On Tuesday, July 27, the Senate Committee on Health, Education, Labor and Pensions (HELP) held a hearing entitled “The Path Forward: Building on Lessons Learned from the COVID-19 Pandemic.” This hearing continued on the theme of last week’s hearing, “The Path Forward: A Federal Perspective on the COVID-19 Response.” Read more about that hearing, in which federal officials testified on booster shots, vaccination campaigns, federal supply reserves, and the Delta variant, here. This week’s hearing focused on how the federal government can adequately prepare the public health system for the next emergency.
Witnesses testifying before the committee included:
- Les Becker, Deputy Secretary of Innovation, Washington State Department of Health
- Phyllis Arthur, Vice President of Infectious Diseases and Diagnostics Policy, Biotechnology Innovation Organization (BIO)
- Dr. David Janz, Director of Medical Critical Care Services, University Medical Center New Orleans
- Anita Cicero, Deputy Director of Center for Health Security, Johns Hopkins Bloomberg School of Public Health
In her opening remarks, Chair Patty Murray (D-WA) championed public health infrastructure investment, noting that public health departments have been alarmingly underfunded and understaffed for years, and are anticipating further staffing challenges, with nearly half of public health workers thinking of retiring in the next five years. She drew on the experiences of local health authorities, quoting both Patty Hayes, former director of public health in King County, and an unnamed Kansan health authority who pointed out that “we don’t say to the fire department: ‘Oh, I’m sorry, there were no fires last year so we’re going to take 30% of your budget away,’ and we shouldn’t be doing that with public health either.” Chair Murray closed her remarks with a call for action on the Public Health Infrastructure Saves Lives Act (PHISLA), which would provide sustained, predictable funding for the foundational capabilities of public health across the nation.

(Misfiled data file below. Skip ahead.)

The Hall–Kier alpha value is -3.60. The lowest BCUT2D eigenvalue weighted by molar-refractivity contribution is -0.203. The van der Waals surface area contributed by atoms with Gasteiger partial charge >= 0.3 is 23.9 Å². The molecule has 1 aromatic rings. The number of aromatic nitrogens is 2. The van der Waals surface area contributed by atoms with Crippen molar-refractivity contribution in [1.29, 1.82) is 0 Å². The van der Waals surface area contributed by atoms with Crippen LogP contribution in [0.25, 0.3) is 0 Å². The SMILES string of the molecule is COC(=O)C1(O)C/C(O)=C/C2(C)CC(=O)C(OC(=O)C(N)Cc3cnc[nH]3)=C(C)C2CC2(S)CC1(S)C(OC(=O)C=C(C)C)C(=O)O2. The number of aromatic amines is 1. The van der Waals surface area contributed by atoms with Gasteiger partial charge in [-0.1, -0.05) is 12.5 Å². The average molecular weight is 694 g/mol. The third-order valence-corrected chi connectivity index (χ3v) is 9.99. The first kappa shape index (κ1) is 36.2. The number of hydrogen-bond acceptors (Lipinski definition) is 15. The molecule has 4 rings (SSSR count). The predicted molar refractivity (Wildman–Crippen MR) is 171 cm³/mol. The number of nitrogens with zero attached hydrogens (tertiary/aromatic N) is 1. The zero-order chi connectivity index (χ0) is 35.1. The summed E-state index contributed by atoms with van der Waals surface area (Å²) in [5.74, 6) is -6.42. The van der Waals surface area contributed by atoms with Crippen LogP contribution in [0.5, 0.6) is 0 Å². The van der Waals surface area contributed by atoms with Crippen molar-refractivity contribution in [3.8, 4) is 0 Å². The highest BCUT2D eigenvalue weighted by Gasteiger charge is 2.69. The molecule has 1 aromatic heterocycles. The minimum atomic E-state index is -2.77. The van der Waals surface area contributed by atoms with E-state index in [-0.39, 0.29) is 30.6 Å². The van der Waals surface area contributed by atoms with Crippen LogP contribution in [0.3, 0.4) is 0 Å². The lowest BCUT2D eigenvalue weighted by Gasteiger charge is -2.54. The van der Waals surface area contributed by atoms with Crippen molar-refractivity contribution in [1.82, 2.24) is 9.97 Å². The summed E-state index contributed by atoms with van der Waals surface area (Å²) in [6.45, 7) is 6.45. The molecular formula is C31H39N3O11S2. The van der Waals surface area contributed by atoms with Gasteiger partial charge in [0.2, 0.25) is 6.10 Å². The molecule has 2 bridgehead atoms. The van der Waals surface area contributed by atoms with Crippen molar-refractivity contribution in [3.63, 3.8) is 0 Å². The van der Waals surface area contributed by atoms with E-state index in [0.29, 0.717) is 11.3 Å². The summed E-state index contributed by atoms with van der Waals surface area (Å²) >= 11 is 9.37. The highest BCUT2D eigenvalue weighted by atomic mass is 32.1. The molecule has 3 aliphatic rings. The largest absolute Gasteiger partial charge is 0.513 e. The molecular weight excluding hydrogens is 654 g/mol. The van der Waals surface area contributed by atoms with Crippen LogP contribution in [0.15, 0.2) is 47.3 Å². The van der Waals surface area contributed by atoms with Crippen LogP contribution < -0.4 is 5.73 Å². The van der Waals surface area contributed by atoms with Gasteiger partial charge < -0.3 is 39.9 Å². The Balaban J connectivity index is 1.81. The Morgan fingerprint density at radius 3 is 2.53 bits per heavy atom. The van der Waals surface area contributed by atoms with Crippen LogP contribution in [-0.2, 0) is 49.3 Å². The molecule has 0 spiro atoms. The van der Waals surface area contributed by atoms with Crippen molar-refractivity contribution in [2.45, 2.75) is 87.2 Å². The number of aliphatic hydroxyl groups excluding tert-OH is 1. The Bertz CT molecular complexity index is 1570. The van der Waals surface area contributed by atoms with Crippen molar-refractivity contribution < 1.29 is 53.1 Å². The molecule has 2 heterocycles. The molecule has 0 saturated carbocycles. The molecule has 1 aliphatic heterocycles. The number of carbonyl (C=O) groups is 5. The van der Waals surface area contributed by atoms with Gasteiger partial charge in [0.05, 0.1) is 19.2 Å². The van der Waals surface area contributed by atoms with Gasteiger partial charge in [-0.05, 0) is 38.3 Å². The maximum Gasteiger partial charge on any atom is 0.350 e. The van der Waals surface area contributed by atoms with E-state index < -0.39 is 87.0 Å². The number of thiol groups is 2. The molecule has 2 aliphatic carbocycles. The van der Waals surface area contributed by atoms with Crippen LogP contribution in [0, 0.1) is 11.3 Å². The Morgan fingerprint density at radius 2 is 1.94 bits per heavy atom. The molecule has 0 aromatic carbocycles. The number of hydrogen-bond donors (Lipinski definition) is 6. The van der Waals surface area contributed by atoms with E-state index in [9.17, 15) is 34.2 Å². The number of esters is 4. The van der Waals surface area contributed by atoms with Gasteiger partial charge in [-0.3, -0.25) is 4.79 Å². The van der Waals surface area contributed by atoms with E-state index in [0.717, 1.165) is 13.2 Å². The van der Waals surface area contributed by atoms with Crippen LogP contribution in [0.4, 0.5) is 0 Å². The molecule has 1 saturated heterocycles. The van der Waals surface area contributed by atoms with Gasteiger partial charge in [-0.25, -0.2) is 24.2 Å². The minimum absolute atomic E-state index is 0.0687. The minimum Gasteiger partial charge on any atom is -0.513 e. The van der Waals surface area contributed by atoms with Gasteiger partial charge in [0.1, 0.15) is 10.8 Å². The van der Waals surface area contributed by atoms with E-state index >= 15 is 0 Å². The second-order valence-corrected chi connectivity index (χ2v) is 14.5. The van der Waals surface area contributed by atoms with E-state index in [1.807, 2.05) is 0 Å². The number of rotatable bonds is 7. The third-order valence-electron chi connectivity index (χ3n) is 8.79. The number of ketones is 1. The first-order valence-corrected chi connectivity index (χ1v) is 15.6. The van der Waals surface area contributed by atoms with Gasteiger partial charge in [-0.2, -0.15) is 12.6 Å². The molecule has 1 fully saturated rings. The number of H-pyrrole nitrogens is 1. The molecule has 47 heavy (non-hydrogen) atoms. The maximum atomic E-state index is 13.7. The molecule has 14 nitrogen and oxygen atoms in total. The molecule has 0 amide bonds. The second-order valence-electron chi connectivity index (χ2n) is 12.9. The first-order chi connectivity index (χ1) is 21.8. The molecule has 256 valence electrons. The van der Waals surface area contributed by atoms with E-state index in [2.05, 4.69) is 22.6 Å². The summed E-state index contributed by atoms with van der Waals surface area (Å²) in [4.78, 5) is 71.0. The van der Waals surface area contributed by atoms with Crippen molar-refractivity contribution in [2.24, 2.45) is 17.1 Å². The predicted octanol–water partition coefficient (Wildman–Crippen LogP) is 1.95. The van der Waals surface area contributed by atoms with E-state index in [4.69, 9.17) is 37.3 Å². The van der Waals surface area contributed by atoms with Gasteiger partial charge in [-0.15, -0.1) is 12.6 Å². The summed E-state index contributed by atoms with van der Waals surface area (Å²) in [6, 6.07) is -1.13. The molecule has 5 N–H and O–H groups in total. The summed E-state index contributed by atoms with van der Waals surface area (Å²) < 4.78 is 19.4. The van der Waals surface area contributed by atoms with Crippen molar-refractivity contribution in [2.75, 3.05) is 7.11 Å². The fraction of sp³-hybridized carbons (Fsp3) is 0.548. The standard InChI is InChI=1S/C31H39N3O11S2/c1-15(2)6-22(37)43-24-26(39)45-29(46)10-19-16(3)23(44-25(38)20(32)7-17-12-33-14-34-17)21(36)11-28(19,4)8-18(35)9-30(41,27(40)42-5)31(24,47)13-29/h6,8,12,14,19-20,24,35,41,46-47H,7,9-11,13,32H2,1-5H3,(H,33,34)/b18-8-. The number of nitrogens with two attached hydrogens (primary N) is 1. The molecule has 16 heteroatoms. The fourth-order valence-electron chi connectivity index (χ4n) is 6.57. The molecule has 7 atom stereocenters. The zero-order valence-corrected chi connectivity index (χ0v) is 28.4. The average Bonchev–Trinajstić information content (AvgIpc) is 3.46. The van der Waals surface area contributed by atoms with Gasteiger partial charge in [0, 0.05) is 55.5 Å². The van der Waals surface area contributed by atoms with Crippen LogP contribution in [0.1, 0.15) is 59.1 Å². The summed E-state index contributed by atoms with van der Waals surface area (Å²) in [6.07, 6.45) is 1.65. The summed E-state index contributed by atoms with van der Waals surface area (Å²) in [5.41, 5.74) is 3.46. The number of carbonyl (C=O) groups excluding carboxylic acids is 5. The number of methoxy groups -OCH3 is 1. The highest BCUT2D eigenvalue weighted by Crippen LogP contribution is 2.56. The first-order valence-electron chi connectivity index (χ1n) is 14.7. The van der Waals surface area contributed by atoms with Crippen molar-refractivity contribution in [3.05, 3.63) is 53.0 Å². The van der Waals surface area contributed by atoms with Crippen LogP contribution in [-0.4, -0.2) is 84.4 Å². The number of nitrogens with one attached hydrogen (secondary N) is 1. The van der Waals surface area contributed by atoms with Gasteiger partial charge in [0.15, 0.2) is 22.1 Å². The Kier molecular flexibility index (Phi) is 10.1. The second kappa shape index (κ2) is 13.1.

Ranking Member Burr (R-NC), in his opening remarks, spoke about the need to fortify existing public health structures. Burr praised the FDA, which he considered the “gold standard” for COVID-19 response for their quick approval of vaccines and therapeutics, but critiqued the CDC and other systems which he said need to do better. He announced his intention for the committee to provide a targeted bipartisan legislative response this fall to address the biggest gaps in public health preparedness and response infrastructure.
Mr. Becker, Deputy Secretary of Innovation at Washington State Department of Health and former Harris County Public Health employee, described the current state of public health data, asserting that people do not realize how “decrepit and disparate” public health data systems are. He presented three major priorities for public health data modernization: interoperability, public-private partnerships, and the need to invest in well-coordinated local, state, and federal data systems through regional innovation hubs. He ended his remarks with both a warning – if nothing changes, we will get more of the same, so Congress needs to either act now or react later – and a declaration of support for PHISLA.
The remaining witnesses focused on other aspects of public health infrastructure, including biomedical countermeasures and healthcare system fortification. Ms. Arthur, representing BIO, laid out priorities to strengthen preparedness in the biotechnology sector, including building capacity for clinical trials, preemptively researching potential threats, fortifying the domestic supply chain, and investing in CDC and HHS infrastructure to support these efforts. Ms. Cicero gave similar recommendations, emphasizing the need to shift from reactive to a proactive posture in terms of biomedical innovation. Dr. Janz, a physician from the University Medical Center New Orleans, spoke of the strain on the healthcare system and professionals over the course of the pandemic and the need to rejuvenate that sector.
NACCHO has been advocating for increased investment in public health infrastructure and data system modernization. To read more about our work with Congress and the Administration on these issues, go here.